The First Church Leaders
Many converts at Pentecost were Hellenistic Jews; that is, Jews from the Greco-Roman world who now were living in Jerusalem (Acts 2:5, 9–11). Despite being Jews, they were different from Judean Jews—the “Hebrews” mentioned in Acts 6:1—in many respects, the most visible difference being that usually they were not acquainted with Aramaic, the language then spoken in Judea.
There were several other differences, too, both cultural and religious.
For having been born in foreign countries, they had no roots in Judean Jewish traditions, or at least their roots were not as deep as those of Judean Jews. They were presumably not so much attached to the temple ceremonies and to those aspects of the Mosaic law that were applicable only to the land of Israel.
Also, for having spent most of their lives in a Greco-Roman environment and having lived in close contact with Gentiles, they naturally would be more willing to understand the inclusive character of the Christian faith. In fact, it was many Hellenistic believers that God used to fulfill the command of bearing witness to the entire world.
* Study this week’s lesson to prepare for Sabbath, July 28.
“The cause of complaint was an alleged neglect of the Greek widows in the daily distribution of assistance. Any inequality would have been contrary to the spirit of the gospel, yet Satan had succeeded in arousing suspicion. Prompt measures now must be taken to remove all occasion for dissatisfaction, lest the enemy triumph in his effort to bring about a division among the believers.”—Ellen G. White, The Acts of the Apostles, p. 88.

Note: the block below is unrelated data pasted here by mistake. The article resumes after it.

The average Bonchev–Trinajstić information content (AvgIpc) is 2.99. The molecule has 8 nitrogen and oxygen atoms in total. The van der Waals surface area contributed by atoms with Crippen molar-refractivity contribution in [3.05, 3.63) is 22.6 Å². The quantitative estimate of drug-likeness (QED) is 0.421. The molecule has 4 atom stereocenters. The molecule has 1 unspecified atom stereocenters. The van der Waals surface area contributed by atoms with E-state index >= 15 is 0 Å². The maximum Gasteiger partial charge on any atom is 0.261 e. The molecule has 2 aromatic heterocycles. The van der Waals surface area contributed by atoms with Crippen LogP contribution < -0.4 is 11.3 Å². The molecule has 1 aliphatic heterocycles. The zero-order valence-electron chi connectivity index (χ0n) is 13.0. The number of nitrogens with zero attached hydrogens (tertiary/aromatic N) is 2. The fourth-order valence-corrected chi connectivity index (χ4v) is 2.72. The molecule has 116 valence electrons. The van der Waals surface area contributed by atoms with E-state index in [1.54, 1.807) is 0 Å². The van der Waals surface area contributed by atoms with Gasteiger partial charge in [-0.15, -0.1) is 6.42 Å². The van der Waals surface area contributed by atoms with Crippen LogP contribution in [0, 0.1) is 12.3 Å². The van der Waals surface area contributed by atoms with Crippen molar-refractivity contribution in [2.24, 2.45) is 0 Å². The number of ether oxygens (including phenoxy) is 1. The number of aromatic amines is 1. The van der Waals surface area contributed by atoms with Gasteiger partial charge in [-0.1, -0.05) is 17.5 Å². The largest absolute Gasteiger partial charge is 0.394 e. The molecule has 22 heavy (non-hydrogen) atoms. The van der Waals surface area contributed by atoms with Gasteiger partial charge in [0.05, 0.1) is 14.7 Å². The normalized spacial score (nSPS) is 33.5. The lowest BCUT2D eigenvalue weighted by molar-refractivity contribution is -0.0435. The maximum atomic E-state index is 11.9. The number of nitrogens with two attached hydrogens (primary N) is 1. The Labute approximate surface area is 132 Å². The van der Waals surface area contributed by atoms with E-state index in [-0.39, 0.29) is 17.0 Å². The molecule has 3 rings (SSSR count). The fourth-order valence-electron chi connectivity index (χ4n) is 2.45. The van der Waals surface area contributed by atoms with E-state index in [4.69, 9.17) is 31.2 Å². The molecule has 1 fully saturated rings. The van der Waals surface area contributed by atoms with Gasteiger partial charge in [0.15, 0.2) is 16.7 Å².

The solution proposed by the apostles was that the Jews choose seven men from among themselves to “serve [diakone-o ] tables” (Acts 6:2), while they would spend their time in prayer and the “ministry [diakonia] of the word” (Acts 6:4). Since diakone-o and diakonia belong to the same word-group, the only real difference is between “tables” in Acts 6:2 and “the word” in Acts 6:4. This, together with the adjective “daily” (Acts 6:1), seems to point to the two main elements of the early church’s daily life: teaching (“the word”) and fellowship (“tables”), the latter consisting of the communal meal, the Lord’s Supper, and prayers (Acts 2:42, 46; 5:42).
That is, as the authoritative trustees of Jesus’ teachings, the apostles would occupy themselves mostly with the believers’ doctrinal teaching and with prayer, while the seven would be in charge of the fellowship activities, in the several house-churches. Their duties, however, were not limited to those of deacons as this term is understood today. They were in fact the first congregation leaders of the church.
The candidates were to be distinguished by moral, spiritual, and practical qualities: they should have an honorable reputation and be filled with the Spirit and wisdom. With the community’s approval, the Seven were selected and then commissioned through prayer and laying on of hands. The rite seems to indicate public recognition and the bestowal of authority to work as deacons.
After their appointment, the Seven engaged not only in church ministry but also in effective witnessing. The result was that the gospel continued to spread, and the number of believers kept increasing (Acts 6:7).
This growth started, of course, to bring opposition to the early church. The narrative then focuses on Stephen, a man of rare spiritual stature.
As a Hellenistic Jew, Stephen shared the gospel in the Hellenistic synagogues of Jerusalem. There were several such synagogues in the city; Acts 6:9 probably refers to two of them, one of southern immigrants (Jews of Cyrene and Alexandria) and one of northern immigrants (those from Cilicia and Asia).